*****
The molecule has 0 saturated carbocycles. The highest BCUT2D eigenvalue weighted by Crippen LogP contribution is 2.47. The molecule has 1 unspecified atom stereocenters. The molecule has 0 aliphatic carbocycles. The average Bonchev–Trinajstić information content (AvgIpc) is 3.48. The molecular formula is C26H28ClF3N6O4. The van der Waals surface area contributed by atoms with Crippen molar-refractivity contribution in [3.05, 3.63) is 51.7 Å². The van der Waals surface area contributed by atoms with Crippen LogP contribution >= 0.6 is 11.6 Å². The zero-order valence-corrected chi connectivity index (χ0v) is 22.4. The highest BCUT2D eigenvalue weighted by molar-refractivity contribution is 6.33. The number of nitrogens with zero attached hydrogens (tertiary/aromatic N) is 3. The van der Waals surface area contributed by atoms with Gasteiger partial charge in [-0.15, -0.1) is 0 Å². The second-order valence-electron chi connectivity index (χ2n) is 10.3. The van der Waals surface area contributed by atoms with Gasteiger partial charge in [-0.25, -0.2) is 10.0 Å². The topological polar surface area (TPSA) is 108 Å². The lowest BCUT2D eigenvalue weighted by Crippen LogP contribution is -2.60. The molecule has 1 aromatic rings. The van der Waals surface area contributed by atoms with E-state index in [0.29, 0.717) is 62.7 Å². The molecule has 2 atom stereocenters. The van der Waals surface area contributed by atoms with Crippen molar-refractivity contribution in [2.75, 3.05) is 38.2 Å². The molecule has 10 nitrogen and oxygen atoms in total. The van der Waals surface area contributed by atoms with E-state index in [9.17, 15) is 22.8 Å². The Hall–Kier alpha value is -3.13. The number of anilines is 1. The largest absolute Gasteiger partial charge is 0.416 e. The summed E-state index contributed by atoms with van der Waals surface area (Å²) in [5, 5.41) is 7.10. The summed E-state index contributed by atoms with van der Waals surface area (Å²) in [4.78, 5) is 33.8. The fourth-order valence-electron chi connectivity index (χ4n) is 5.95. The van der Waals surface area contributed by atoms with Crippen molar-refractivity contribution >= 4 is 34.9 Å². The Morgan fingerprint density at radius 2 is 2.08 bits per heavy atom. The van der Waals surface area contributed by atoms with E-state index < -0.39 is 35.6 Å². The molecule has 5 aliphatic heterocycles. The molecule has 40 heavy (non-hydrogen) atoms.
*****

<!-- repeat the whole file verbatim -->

The molecule has 0 saturated carbocycles. The highest BCUT2D eigenvalue weighted by Crippen LogP contribution is 2.47. The molecule has 1 unspecified atom stereocenters. The molecule has 0 aliphatic carbocycles. The average Bonchev–Trinajstić information content (AvgIpc) is 3.48. The molecular formula is C26H28ClF3N6O4. The van der Waals surface area contributed by atoms with Crippen molar-refractivity contribution in [3.05, 3.63) is 51.7 Å². The van der Waals surface area contributed by atoms with Crippen LogP contribution >= 0.6 is 11.6 Å². The zero-order valence-corrected chi connectivity index (χ0v) is 22.4. The highest BCUT2D eigenvalue weighted by molar-refractivity contribution is 6.33. The number of nitrogens with zero attached hydrogens (tertiary/aromatic N) is 3. The van der Waals surface area contributed by atoms with Gasteiger partial charge in [-0.15, -0.1) is 0 Å². The second-order valence-electron chi connectivity index (χ2n) is 10.3. The van der Waals surface area contributed by atoms with Gasteiger partial charge in [-0.25, -0.2) is 10.0 Å². The topological polar surface area (TPSA) is 108 Å². The lowest BCUT2D eigenvalue weighted by Crippen LogP contribution is -2.60. The molecule has 1 aromatic rings. The van der Waals surface area contributed by atoms with E-state index in [0.29, 0.717) is 62.7 Å². The molecule has 2 atom stereocenters. The van der Waals surface area contributed by atoms with Crippen molar-refractivity contribution in [2.75, 3.05) is 38.2 Å². The molecule has 10 nitrogen and oxygen atoms in total. The van der Waals surface area contributed by atoms with E-state index in [9.17, 15) is 22.8 Å². The Hall–Kier alpha value is -3.13. The number of anilines is 1. The largest absolute Gasteiger partial charge is 0.416 e. The summed E-state index contributed by atoms with van der Waals surface area (Å²) in [5, 5.41) is 7.10. The summed E-state index contributed by atoms with van der Waals surface area (Å²) in [4.78, 5) is 33.8. The fourth-order valence-electron chi connectivity index (χ4n) is 5.95. The van der Waals surface area contributed by atoms with Crippen molar-refractivity contribution >= 4 is 34.9 Å². The Morgan fingerprint density at radius 2 is 2.08 bits per heavy atom. The van der Waals surface area contributed by atoms with E-state index < -0.39 is 35.6 Å². The molecule has 5 aliphatic heterocycles. The molecule has 40 heavy (non-hydrogen) atoms.